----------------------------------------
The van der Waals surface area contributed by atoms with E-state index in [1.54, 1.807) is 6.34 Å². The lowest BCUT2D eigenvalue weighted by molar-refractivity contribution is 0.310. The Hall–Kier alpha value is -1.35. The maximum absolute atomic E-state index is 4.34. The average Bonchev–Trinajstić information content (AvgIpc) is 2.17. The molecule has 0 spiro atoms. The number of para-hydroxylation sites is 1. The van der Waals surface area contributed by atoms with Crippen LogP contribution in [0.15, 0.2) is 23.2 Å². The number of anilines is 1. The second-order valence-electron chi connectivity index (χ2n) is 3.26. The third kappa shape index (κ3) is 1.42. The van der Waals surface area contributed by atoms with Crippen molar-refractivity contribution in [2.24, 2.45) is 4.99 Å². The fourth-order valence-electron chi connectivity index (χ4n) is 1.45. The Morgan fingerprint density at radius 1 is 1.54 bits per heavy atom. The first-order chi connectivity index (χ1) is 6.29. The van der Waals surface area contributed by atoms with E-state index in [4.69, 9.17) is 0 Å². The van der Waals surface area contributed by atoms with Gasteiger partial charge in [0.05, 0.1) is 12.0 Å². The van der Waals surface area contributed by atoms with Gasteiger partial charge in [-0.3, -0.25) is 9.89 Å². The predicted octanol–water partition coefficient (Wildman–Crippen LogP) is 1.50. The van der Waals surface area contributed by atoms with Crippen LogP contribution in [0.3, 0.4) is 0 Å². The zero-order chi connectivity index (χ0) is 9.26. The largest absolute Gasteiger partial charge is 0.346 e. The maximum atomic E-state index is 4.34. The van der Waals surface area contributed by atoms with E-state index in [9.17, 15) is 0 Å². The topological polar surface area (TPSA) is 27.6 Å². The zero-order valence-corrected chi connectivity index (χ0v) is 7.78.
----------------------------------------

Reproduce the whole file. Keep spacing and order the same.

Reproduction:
The van der Waals surface area contributed by atoms with E-state index in [1.54, 1.807) is 6.34 Å². The lowest BCUT2D eigenvalue weighted by molar-refractivity contribution is 0.310. The Hall–Kier alpha value is -1.35. The maximum absolute atomic E-state index is 4.34. The average Bonchev–Trinajstić information content (AvgIpc) is 2.17. The molecule has 0 spiro atoms. The number of para-hydroxylation sites is 1. The van der Waals surface area contributed by atoms with Crippen LogP contribution in [0.15, 0.2) is 23.2 Å². The number of anilines is 1. The second-order valence-electron chi connectivity index (χ2n) is 3.26. The third kappa shape index (κ3) is 1.42. The van der Waals surface area contributed by atoms with Crippen molar-refractivity contribution in [2.24, 2.45) is 4.99 Å². The fourth-order valence-electron chi connectivity index (χ4n) is 1.45. The Morgan fingerprint density at radius 1 is 1.54 bits per heavy atom. The first-order chi connectivity index (χ1) is 6.29. The van der Waals surface area contributed by atoms with E-state index in [4.69, 9.17) is 0 Å². The van der Waals surface area contributed by atoms with Gasteiger partial charge in [0.05, 0.1) is 12.0 Å². The van der Waals surface area contributed by atoms with Gasteiger partial charge in [-0.3, -0.25) is 9.89 Å². The predicted octanol–water partition coefficient (Wildman–Crippen LogP) is 1.50. The van der Waals surface area contributed by atoms with Crippen LogP contribution in [0.3, 0.4) is 0 Å². The zero-order chi connectivity index (χ0) is 9.26. The largest absolute Gasteiger partial charge is 0.346 e. The maximum atomic E-state index is 4.34. The van der Waals surface area contributed by atoms with E-state index in [9.17, 15) is 0 Å². The topological polar surface area (TPSA) is 27.6 Å². The zero-order valence-corrected chi connectivity index (χ0v) is 7.78.